Its windy on the Navimag Ferry
The Navimag Ferry runs from Puerto Montt to Puerto Natales. Sailing south you have 3 nights on the boat, with only one stop (Puerto Eden, where you will not be allowed ashore as there is no jetty. This is the only habitation that you will see during the entire trip. This really is the end of the earth)
The ship sails through the Patagonian channels. This means that for most of the journey the passage is protected. The channel is deep and the average width is around 2 miles, but on a couple of occasions narrows to 200 metres. There is only one short section of open Ocean, 6 hours or so during one night - we were lucky and had a flat calm for the open ocean run.
Navimag crosses the Reloncaví Bay, the Ancud and Corcovado gulfs and the Moraleda channel then along the Coastal cordillera of the Taitao peninsula. Puerto Edén claims to be the home of "the last surviving aboriginal people in the world, the Kawescar (or Alacalufe) people." The ship stops here to unload supplies and exchange a few local passengers. The journey then winds on south through a labyrinth of islands and channels, to reach Puerto Natales, the stepping-stone town for the Torres del Paine National Park, and Argentina’s Los Glaciares National Park.
Your passage on the ship includes full board and talks on the area. The canteen is fairly basic and the food, whilst edible, is pretty much "school dining room" complete with a lady nagging you repeated to take your empty plates back to the serving window. The talks are in a similar vein, being loosely informative but not really educational. You also have the option of paying more for a 2 berth rather than 4 berth cabin - if you can possibly afford it go for the 2 berth option, these cabins are seriously small and cramped. Having said all that, we enjoyed the voyage. It is cold down here, so you need to wrap up well from the wind. Access to the bridge is whenever you want, the scenery is stunning, the maneuvers to pass the 200 metres wide narrows spectacular, and the Pope Pius IX glacier was amazing.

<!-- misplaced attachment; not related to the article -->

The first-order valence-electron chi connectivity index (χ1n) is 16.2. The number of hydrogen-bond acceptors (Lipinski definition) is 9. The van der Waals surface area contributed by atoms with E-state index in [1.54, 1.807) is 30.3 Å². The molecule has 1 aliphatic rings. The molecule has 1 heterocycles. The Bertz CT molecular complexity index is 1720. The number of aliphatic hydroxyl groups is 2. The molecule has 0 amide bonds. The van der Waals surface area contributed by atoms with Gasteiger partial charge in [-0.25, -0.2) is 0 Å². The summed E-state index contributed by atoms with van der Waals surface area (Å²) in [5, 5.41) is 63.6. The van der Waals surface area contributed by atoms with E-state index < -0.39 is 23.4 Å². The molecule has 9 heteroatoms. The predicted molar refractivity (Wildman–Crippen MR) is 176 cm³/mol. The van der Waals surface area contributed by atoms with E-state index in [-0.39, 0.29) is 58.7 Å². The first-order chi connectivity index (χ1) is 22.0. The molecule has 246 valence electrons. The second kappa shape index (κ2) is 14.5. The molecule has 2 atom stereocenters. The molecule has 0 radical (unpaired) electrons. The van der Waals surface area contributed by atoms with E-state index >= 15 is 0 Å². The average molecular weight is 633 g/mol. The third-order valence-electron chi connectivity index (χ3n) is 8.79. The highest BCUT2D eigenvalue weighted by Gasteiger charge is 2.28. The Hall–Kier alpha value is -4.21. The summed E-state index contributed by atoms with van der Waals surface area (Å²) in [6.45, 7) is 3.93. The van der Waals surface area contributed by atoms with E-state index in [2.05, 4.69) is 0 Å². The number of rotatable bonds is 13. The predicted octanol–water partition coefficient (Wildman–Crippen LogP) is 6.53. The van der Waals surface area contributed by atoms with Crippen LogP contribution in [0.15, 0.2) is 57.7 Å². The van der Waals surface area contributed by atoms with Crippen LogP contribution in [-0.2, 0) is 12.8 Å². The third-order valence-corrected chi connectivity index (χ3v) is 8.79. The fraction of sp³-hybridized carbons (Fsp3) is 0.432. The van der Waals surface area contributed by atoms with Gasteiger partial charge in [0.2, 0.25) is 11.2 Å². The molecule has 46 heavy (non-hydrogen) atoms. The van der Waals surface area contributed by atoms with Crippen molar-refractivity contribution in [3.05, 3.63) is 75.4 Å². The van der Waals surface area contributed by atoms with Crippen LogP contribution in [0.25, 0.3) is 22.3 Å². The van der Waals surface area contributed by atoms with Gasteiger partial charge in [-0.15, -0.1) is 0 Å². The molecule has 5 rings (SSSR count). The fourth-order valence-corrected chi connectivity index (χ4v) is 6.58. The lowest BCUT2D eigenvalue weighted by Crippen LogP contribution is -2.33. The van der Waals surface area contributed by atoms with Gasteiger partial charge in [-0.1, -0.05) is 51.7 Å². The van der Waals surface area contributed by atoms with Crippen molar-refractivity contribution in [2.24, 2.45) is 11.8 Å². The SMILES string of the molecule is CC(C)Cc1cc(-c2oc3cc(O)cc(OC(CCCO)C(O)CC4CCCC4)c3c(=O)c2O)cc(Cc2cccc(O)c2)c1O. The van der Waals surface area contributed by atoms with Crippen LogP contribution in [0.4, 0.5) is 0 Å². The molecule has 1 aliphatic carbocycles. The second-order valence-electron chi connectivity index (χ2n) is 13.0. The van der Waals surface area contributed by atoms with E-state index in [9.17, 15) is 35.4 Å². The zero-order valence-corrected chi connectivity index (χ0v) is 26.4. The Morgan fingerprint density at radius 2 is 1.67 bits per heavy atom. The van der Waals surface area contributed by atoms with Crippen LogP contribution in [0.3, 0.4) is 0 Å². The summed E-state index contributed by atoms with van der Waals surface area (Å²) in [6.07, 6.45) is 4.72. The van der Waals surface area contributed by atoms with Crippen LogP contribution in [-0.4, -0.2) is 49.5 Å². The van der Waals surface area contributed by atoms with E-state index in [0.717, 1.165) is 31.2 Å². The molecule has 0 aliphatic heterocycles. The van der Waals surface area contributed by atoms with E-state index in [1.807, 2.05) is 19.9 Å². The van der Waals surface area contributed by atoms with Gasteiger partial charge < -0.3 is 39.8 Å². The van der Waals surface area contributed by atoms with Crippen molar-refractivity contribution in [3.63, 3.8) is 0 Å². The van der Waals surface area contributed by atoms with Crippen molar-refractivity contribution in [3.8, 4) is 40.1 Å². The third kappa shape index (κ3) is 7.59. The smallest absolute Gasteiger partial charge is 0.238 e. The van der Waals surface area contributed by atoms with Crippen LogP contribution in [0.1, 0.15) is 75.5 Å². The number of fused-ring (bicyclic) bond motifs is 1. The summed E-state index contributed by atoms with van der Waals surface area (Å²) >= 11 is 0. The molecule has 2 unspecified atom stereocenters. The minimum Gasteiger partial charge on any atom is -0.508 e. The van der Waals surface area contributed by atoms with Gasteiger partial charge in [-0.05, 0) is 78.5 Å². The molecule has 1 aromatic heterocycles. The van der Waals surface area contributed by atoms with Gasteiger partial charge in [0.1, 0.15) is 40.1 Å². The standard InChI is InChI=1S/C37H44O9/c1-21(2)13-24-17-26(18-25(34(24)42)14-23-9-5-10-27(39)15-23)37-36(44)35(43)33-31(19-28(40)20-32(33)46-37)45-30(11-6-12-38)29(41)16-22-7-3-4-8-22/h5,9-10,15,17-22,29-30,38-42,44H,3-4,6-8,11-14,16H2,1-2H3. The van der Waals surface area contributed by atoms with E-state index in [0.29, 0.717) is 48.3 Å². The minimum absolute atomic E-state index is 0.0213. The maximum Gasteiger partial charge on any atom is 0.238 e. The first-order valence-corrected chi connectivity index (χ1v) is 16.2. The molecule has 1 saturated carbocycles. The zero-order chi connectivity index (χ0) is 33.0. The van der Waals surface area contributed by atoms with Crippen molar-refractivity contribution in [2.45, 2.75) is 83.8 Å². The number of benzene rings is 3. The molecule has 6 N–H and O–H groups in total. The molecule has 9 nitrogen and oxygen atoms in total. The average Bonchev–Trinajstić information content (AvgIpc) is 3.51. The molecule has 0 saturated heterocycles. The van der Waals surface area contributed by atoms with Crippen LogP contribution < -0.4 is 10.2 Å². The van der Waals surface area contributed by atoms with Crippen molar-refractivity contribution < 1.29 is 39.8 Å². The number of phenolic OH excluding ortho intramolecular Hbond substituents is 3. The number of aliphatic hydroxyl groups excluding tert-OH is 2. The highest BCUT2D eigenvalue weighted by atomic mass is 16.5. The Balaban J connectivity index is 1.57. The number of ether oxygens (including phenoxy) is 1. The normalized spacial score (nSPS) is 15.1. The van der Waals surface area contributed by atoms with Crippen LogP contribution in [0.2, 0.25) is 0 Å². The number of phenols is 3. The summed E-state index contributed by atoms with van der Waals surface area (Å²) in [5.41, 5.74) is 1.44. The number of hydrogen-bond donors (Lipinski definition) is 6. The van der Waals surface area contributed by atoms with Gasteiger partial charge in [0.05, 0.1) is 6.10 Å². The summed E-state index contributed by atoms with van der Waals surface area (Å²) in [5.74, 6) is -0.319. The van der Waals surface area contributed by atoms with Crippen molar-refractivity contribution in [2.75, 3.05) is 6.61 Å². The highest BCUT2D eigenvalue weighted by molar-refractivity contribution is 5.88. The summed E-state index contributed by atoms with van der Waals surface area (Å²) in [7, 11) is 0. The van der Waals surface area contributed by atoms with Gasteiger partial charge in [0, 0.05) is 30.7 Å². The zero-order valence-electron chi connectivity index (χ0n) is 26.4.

Arrival at Puerto Natales can be problematic, as winds make mooring difficult, and the captain can have to wait several hours to be given permission by the port captain to moor. Bear that in mind if you are intending to catch transport straight on to Torres del Paine - it may leave without you.
Evangelistas the Navimag Ferry
|Sailing south by Navimag|
|You are never far from Land||but it is seriously windy, yes those are his dreadlocks in the breeze|
|Typical channel between islands||You are free to visit the bridge whenever you like.|
|Distant mountains||Old sugar freighter stuck on the only rock for miles in water usually 2000 feet deep|
|The freighter in context||Puerto Eden settlement, Chile|
|Pope Pius IX Glacier||Pope Pius IX Glacier|
|Pope Pius IX Glacier with icefall||Pope Pius IX Glacier. These glaciers really are blue.|
|Its cold!||Got warmer after the glaciers|
|Through the narrows||They are narrow|